So it was good news that, yesterday, Britain's biggest public-led investigation into the health of native wildlife began - the national Garden Wildlife Health project.
    It is a partnership between the Zoological Society of London (ZSL), the British Trust for Ornithology (BTO), Froglife and the RSPB, and it is calling on wildlife-loving gardeners to send in observations of wildlife suffering from disease, to build up a national picture.
    Of course, that relies on us knowing something about the common symptoms to look out for, and certain garden wildlife appears more prone than others.
    The two biggies in recent years have been trichomoniasis, which jumped from pigeons and doves and has been ripping into populations of Greenfinches. I thought I'd share a picture of healthy Greenfinches at a feeder in my parents' garden, but the things to watch out for are listless, fluffed up birds, unusually tame, often with bits of food stuck to their bills.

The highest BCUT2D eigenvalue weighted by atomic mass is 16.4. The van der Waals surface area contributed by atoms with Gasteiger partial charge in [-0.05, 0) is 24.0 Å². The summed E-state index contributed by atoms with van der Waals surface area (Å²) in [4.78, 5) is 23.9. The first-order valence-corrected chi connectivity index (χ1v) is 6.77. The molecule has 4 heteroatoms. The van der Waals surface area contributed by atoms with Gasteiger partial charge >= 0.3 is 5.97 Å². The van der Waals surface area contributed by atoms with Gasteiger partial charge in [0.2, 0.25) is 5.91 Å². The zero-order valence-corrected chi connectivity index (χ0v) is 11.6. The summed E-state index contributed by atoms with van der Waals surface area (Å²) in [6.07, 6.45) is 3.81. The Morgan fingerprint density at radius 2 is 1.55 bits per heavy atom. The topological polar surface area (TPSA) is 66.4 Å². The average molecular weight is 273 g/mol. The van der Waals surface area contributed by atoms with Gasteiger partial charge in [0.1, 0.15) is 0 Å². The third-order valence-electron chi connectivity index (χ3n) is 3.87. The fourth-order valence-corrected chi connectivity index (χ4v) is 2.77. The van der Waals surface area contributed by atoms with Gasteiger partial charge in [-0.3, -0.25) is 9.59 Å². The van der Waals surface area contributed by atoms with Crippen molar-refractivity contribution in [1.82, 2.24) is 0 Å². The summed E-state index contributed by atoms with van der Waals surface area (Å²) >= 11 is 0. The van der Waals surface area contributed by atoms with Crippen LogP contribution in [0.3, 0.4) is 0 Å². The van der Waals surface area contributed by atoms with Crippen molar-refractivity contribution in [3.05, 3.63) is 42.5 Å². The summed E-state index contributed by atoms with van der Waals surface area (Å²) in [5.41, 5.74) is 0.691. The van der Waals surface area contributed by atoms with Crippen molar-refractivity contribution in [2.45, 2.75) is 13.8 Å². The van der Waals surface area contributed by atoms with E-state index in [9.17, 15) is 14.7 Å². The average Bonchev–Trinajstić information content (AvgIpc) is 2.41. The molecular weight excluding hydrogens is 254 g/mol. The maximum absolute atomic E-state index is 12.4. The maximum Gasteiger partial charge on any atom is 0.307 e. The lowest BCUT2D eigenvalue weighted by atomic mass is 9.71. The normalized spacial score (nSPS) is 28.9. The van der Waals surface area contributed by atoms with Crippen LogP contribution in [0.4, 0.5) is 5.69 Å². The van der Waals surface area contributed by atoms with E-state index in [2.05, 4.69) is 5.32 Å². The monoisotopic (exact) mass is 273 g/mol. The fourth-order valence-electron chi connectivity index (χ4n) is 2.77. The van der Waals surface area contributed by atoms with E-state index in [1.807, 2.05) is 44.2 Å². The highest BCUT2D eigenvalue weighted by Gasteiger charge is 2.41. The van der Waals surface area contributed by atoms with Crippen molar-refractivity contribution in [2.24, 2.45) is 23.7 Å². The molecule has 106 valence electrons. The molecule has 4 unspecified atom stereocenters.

The trick is to keep your feeders clean to reduce the risk of disease transmission.
    The other garden wildlife that are succumbing in unusually large numbers are Frogs and Toads, struck down by Ranavirus. Symptoms are all rather unpleasant and usually result in death, and include reddening of the skin, emaciation, listlessness and often loss of toes. The best thing to avoid is transferring spawn between ponds.
    Other diseases you may come across include avian pox, causing red lumps on the faces of tits in particular, and two diseases that can cause crusty growths of the legs of Chaffinches.
    The idea of the initiative is that, if you spot signs of disease, you can now report them online at gardenwildlifehealth.org, where you'll find lots more information about garden wildlife health problems.  
    But I think we need a happy photo now, don't we? So how about this to cheer us up. I didn't take the photo this year, I hasten to add, but it can't be long now, given these mild conditions. Let's hope they have a disease-free year.